Milepost 14, Hwy 128, Moab


Turn your next trip to Moab into a wine country adventure. Castle Creek, Utah’s largest winery, offers complimentary tastings of its award-winning vintages in a gorgeous red-rock setting. Watch the winemaking process in action, then check out the world-class whitewater rapids right next to the winery grounds. Stretch your stay to an overnight at the Red Cliffs Adventure Lodge, where you can dine overlooking the Colorado River while enjoying a bottle of red.

Worth Tasting: A rough-and-tumble Outlaw Red is a perfect pairing for grilled steak, BBQ ribs, or other classic Western fare.



Logo image for Spanish Valley Vineyards and Winery

Spanish Valley

4710 Zimmerman Lane, Moab

Specializing in white and German-style wines, this charming family-run winery is a great stop on a Canyonlands tour. The Stripeika family grows their own grapes, crafts their own wine, and pours samples in their cozy tasting room.

Worth Tasting: Cool down after a long bike, hike, or climb with a crisp, refreshing Riesling. (We won’t even tell if you sneak in an ice cube.)



Logo image for The Hive Winery

The Hive

1220 W Jack D Road #2, Layton


Raspberries, strawberries, currants, and honey–they’re not just ingredients for a fruit salad, they’re the base of the more than 30 types of fruit and honey wine crafted at this unique Utah winery. New seasonal wines are released regularly, each a celebration of locally sourced ingredients and traditional techniques.

Worth Tasting: Tasting like the essence of Cache Valley wildflower honey, The Hive’s Summer Mead has taken honors at the nation’s top honey wine competitions. Enjoy it chilled and paired with a soft cheese or slices of ripe melon.



Utah’s distilleries–there are just two currently operating–are a breed apart. They’re not allowed to offer on-site tastings, but they’ll happily sell you a bottle and even offer you a tour. They’ve tangled with regulators both in- and out-of-state (in fact, Ogden’s Own’s Five Wives Vodka was banned in Idaho for having a label “offensive to Mormons and women”). None of these challenges, though, dissuade them from creating innovative spirits that are perfect for stirring up a cocktail or enjoying straight.


Logo image for High West Distillery

High West Distillery

703 Park Avenue, Park City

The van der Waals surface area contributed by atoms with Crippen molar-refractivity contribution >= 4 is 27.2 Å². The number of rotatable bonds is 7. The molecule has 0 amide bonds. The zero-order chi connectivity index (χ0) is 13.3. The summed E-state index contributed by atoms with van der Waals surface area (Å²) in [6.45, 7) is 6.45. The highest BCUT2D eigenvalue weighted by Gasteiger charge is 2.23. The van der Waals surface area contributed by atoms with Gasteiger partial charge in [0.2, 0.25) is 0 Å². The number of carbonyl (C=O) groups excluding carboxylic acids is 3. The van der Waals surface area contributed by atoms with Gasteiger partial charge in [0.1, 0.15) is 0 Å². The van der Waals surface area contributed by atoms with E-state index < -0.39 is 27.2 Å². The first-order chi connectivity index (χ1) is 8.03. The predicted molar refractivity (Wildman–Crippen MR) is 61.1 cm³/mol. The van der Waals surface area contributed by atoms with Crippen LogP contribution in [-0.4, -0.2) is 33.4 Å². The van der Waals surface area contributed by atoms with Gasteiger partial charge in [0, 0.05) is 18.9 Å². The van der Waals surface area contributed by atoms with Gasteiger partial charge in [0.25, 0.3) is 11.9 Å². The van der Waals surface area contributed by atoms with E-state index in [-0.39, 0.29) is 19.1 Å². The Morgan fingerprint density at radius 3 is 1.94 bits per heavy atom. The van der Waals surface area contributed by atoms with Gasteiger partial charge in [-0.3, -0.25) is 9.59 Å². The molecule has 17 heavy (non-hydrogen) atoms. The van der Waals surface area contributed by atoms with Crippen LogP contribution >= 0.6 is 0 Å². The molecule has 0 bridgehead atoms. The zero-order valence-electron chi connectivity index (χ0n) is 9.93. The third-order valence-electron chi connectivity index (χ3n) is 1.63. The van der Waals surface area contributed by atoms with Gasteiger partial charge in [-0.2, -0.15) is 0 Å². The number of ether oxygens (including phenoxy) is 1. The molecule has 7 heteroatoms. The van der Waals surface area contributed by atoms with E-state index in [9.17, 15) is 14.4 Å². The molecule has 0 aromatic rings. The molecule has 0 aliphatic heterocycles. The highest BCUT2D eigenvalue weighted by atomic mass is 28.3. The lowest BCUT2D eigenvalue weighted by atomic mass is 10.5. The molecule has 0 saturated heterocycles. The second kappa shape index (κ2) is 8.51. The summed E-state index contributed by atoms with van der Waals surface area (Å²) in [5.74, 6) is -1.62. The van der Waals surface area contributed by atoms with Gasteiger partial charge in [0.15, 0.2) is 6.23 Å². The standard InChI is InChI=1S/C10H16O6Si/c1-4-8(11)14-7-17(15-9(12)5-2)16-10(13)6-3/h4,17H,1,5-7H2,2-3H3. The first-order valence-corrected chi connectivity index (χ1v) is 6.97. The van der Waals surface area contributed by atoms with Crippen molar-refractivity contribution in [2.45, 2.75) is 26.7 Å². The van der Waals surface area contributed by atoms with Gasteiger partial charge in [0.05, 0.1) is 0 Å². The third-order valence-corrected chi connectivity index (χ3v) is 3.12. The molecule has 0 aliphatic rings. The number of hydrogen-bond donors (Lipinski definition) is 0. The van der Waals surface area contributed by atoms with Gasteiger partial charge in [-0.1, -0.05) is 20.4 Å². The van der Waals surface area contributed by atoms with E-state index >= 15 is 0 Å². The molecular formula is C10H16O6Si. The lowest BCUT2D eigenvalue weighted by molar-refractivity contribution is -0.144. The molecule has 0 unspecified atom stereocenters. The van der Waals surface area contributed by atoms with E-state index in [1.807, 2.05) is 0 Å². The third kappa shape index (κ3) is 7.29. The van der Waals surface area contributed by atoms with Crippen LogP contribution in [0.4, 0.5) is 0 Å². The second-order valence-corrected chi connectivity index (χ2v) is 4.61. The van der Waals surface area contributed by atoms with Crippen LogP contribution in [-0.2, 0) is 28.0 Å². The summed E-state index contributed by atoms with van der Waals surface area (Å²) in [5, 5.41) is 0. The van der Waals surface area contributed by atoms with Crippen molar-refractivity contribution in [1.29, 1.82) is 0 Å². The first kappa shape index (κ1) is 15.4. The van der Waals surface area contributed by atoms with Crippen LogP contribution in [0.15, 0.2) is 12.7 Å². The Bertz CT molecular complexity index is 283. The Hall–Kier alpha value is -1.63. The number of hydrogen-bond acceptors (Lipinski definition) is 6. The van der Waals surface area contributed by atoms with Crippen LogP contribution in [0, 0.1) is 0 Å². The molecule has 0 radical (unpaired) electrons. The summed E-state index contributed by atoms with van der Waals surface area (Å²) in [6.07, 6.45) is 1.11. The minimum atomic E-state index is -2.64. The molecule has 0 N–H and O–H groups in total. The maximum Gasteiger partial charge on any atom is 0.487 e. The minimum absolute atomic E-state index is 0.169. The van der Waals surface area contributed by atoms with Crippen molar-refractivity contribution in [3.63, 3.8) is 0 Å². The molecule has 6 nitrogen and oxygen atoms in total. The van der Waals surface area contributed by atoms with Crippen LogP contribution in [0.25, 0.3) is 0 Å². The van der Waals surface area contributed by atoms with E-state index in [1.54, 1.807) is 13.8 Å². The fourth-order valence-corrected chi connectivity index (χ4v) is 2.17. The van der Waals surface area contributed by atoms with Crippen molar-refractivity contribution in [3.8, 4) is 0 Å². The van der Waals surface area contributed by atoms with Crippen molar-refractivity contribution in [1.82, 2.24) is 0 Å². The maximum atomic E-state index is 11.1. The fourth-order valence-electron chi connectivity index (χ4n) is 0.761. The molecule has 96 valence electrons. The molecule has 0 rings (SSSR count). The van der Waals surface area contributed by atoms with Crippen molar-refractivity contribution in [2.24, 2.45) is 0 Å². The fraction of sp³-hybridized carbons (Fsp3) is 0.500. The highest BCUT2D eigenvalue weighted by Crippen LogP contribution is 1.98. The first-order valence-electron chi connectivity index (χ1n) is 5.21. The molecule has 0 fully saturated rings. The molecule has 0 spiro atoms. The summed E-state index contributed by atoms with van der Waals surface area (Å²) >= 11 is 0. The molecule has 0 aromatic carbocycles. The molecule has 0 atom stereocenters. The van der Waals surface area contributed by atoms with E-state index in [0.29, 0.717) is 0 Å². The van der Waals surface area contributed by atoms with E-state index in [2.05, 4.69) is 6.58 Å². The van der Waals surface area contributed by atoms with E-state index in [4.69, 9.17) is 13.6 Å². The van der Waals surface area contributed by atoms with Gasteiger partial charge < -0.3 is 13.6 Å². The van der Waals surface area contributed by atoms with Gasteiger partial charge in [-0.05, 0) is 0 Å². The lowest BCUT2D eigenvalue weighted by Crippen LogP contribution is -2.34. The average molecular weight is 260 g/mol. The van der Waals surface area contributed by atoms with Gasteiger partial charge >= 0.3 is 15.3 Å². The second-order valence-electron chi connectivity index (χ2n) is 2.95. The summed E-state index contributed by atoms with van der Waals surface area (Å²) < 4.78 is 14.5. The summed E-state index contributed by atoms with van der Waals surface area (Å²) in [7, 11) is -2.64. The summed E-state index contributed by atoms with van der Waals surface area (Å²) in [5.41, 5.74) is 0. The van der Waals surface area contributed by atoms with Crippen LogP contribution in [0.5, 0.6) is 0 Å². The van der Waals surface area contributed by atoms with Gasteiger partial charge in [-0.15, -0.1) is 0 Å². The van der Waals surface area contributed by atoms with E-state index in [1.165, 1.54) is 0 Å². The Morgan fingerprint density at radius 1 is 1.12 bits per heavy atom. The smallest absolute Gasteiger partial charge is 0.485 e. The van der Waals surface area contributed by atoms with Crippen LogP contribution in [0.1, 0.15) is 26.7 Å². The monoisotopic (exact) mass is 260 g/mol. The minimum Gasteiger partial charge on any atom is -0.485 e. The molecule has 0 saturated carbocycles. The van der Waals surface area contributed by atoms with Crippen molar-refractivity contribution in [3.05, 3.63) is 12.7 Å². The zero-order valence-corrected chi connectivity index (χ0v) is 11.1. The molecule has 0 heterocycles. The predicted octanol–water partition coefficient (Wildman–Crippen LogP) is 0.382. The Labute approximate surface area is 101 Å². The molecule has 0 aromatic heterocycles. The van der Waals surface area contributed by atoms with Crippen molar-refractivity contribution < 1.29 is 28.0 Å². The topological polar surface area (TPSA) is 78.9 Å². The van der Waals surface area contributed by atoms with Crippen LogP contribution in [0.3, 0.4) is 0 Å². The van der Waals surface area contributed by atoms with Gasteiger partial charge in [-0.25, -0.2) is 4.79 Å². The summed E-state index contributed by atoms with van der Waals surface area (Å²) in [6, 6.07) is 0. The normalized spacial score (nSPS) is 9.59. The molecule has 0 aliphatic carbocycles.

The world’s only “ski-in gastro-distillery,” High West offers a high-toned blend of gourmet contemporary cuisine and innovative blended spirits perfect for enjoying après-ski (or après-just about anything else). Flavor-filled small plates invite sharing and sampling, and craft cocktails go down butter-smooth.

Worth Tasting: A spicy, smoky blend of bourbon, rye whiskey, and peated Scotch, High West Whiskey Campfire is ideal for enjoying with buddies around your own campfire (bring marshmallows!).



Logo image for Ogden's Own Distillery

Ogden’s Own

3075 Grant Avenue, Ogden


Launched five years ago, Ogden’s Own first came to notice with its Underground herbal spirit, a complex, barely-sweet liqueur that managing partner Steve Conlin describes as “like Jägermeister for adults.” Underground has earned kudos from reviewers nationwide, and its success spurred the launch of Ogden’s Own’s evolving line of straight and flavored spirits.

Worth Tasting: Five Wives Sinful Vodka blends cinnamon and vanilla for a sweet-hot result that’s perfectly paired with hard cider or citrusy mixers.


Looking for a place that has plenty of homegrown offerings on tap?

Check out one of these local watering holes.

The Bayou (645 S. State Street, SLC) is a perennial favorite with 300+ beers to choose from. Buffer your belly with something from its modern comfort food menu.

The Beerhive (128 S. Main Street, SLC) has 200+ beer choices and spotlights locally made brews.

Beer Bar (161 E. 200 South, SLC) boasts 30 beers on tap and over 100 more in the bottle. Utah-made and other Western beers abound.


About Author

Molly writes about fitness and nutrition from her home in Portland, Oregon. When she’s not at her desk, you can find her teaching history, hiking the Gorge, or hitting the archery range.